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Updated June 2012

T. E. Lawrence, 'The Egyptian Problem'

The Egyptian Problem By Sir Valentine Chirol.
(Macmillan and Co. 7s. 6d. net.)

Observer, 19 September 1920

Egypt has been fortunate in her recent political historians. Milner, Colvin, and Cromer set out her progress at various stages, and now Sir Valentine Chirol has shown himself of their succession. His long experience of all the East, and particularly of its unrest, qualifies him to pronounce on the new nationalism of Egypt; but what distinguishes this book is the sympathy and sanity of its tone, the acute and fair survey of the present situation. He seems to have found some charm to keep the stiffness of years out of his judgement.

The book follows the historical method, and traces the course of party politics in Egypt from the time of Mehmet Ali. The materials are largely from public sources, but the author has made a consecutive story of them, and has illustrated the recent periods from his personal knowledge. The whole is a sufficient account of the growth of nationality, though the share of unofficial foreigners (like Mr. Wilfrid Blunt) in the political education of the modern Egyptian is not insisted on. The Egyptian leaders have always been in touch with European movements, and have imitated them, at times closely.

This review of the Cromer period shows once more the wisdom, efficiency and tact of Lord Cromer. He did his work with little local friction, with little outside help (and great outside hindrance), acting mainly through native means, as an omnipotent adviser, who dominated rather by the excellence of his advice than by his omnipotence. Under him Egypt increased enormously in population and in wealth, public and private; meanwhile, the complexity of government increased, and the technicality of its services. Its development (especially since his day) was accompanied by a progressive decline of the Egyptian share in responsibility and a larger participation of British officials.

Sir Valentine Chirol lays his finger on our faults, and especially on the weakness of the education department as a part-cause of this gradual alienation of government. Today ninety-six per cent of the population of Egypt are still illiterate. He ascribes this partly to finance (economy was the crying need of the nineteenth century Egypt), and partly to the mentality of Lord Cromer, whose illuminating quoted defence of his moral and intellectual work in Egypt is a catalogue of reforms, most of which could be as well classed 'material.' Financial reform is hampered by the Capitulations (the privileges of foreign residents in Egypt), which, by preventing the equitable imposition of taxes, prevent nearly all new taxation. The nationalists to-day affect to make light of the burden of the Capitulations: when they are as responsible in finance as we now are, they will share our feelings about them. However, there is now a reasonable education budget in Egypt; but the author says boldly that it is mis-spent, and that the government schools under the regime of the late British adviser were positively bad. Most people who know Egypt will agree with him.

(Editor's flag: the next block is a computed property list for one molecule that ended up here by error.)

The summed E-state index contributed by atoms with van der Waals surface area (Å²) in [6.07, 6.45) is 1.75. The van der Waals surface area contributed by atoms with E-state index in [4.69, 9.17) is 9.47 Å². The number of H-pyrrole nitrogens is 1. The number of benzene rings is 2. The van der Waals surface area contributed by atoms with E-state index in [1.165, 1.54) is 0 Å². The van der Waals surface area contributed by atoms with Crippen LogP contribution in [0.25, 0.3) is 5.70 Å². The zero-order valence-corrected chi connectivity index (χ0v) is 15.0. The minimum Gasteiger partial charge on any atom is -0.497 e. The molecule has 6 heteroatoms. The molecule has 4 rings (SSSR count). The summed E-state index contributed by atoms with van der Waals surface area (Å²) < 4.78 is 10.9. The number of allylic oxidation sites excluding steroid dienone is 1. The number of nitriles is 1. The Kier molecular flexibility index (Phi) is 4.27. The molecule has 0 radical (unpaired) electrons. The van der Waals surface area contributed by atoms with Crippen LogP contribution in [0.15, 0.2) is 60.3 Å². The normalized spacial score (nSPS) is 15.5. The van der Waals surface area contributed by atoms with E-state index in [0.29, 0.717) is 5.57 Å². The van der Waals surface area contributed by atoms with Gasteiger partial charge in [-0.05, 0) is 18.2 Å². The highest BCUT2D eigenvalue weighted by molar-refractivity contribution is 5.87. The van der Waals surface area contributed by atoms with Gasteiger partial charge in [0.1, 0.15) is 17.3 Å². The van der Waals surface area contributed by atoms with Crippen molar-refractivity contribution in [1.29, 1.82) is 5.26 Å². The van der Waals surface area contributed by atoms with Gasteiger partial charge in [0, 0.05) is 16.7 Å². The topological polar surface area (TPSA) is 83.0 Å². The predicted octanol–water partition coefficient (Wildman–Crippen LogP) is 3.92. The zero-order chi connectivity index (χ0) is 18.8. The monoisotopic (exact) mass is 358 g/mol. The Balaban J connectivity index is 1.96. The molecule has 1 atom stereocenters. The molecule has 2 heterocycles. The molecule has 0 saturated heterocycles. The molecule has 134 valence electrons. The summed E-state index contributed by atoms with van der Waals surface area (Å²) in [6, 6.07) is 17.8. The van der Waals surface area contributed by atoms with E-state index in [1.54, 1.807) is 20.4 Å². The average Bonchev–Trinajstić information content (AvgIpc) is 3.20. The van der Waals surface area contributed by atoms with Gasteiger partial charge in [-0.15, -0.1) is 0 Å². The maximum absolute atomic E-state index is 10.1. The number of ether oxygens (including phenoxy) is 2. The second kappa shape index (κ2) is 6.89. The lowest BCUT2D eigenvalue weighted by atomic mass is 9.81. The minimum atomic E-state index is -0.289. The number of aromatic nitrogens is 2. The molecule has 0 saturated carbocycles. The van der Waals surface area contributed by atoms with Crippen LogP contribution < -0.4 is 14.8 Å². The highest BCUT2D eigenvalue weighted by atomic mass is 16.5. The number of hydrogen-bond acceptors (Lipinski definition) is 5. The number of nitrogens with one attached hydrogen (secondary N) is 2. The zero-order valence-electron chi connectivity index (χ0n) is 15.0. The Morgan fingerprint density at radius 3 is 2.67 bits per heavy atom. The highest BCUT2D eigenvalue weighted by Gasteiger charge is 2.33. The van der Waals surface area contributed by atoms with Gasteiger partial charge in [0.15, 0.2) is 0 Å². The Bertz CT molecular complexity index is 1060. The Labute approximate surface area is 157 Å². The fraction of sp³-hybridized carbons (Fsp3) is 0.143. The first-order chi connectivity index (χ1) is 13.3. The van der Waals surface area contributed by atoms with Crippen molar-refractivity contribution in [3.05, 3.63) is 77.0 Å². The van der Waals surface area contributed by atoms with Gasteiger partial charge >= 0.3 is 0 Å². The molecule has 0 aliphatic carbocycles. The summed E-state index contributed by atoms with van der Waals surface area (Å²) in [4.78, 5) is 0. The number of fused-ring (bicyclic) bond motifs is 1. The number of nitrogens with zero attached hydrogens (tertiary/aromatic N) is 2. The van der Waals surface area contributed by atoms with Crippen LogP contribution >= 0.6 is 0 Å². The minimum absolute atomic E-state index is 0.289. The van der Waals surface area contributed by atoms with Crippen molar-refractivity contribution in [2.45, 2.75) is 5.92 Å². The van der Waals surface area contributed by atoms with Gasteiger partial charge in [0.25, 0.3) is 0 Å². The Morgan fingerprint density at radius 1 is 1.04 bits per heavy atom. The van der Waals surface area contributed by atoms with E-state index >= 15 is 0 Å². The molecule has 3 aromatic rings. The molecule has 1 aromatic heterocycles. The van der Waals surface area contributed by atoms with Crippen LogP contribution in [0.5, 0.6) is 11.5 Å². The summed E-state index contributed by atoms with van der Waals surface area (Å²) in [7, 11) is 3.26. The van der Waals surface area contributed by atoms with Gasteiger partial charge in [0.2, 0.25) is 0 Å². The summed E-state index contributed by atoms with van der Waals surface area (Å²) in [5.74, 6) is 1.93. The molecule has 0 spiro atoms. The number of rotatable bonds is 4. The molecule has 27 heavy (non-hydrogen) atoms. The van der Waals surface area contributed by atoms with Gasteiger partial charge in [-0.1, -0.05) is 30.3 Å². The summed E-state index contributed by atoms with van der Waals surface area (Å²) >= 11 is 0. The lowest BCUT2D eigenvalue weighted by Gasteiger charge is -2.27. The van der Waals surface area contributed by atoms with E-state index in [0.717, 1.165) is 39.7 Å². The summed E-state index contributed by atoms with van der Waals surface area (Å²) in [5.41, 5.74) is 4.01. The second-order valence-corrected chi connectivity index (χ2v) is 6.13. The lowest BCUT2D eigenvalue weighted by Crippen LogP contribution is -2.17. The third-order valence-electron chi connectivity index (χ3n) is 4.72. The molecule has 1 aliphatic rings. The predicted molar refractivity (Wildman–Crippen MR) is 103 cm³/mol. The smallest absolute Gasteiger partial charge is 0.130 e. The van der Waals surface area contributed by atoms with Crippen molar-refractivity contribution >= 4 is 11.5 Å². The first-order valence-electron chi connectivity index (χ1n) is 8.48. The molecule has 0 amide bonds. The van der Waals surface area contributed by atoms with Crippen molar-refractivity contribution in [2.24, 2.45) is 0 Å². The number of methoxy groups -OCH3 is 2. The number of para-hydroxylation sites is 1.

He condemns particularly some other British senior and junior officials in Egypt, with the searching observation that the lower the Englishman's rank, the greater the jealousy he will rouse. This is a motto for all advisory systems. He brings out faults in manner, and in matter. They are too numerous, insufficiently trained, too exclusive. The last is a burning question, complicated by the Egyptian's lack of sporting instincts, and by the segregation of his women. It is difficult for the two races to meet either in clubs or at home. It is good to hear that the emancipation of women is in the nationalist programme.